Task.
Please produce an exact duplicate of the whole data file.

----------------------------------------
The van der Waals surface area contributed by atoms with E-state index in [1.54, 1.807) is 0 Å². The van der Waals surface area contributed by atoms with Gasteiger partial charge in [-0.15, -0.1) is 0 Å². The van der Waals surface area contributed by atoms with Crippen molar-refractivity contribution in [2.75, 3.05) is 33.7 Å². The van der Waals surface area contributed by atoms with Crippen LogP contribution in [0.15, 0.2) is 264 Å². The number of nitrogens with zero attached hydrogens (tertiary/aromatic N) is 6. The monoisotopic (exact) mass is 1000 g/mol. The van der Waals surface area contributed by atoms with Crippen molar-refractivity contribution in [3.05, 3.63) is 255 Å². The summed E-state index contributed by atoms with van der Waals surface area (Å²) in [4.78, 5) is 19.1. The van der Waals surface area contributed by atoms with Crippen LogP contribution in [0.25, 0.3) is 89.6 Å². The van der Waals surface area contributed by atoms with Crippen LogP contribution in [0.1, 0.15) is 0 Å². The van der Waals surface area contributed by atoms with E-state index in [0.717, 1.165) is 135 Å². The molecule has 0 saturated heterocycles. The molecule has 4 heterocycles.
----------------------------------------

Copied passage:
The van der Waals surface area contributed by atoms with E-state index in [1.54, 1.807) is 0 Å². The van der Waals surface area contributed by atoms with Gasteiger partial charge in [-0.15, -0.1) is 0 Å². The van der Waals surface area contributed by atoms with Crippen molar-refractivity contribution in [2.75, 3.05) is 33.7 Å². The van der Waals surface area contributed by atoms with Crippen LogP contribution in [0.15, 0.2) is 264 Å². The number of nitrogens with zero attached hydrogens (tertiary/aromatic N) is 6. The monoisotopic (exact) mass is 1000 g/mol. The van der Waals surface area contributed by atoms with Crippen molar-refractivity contribution in [3.05, 3.63) is 255 Å². The summed E-state index contributed by atoms with van der Waals surface area (Å²) in [4.78, 5) is 19.1. The van der Waals surface area contributed by atoms with Crippen LogP contribution in [0.25, 0.3) is 89.6 Å². The van der Waals surface area contributed by atoms with Crippen LogP contribution in [0.1, 0.15) is 0 Å². The van der Waals surface area contributed by atoms with E-state index in [0.717, 1.165) is 135 Å². The molecule has 0 saturated heterocycles. The molecule has 4 heterocycles.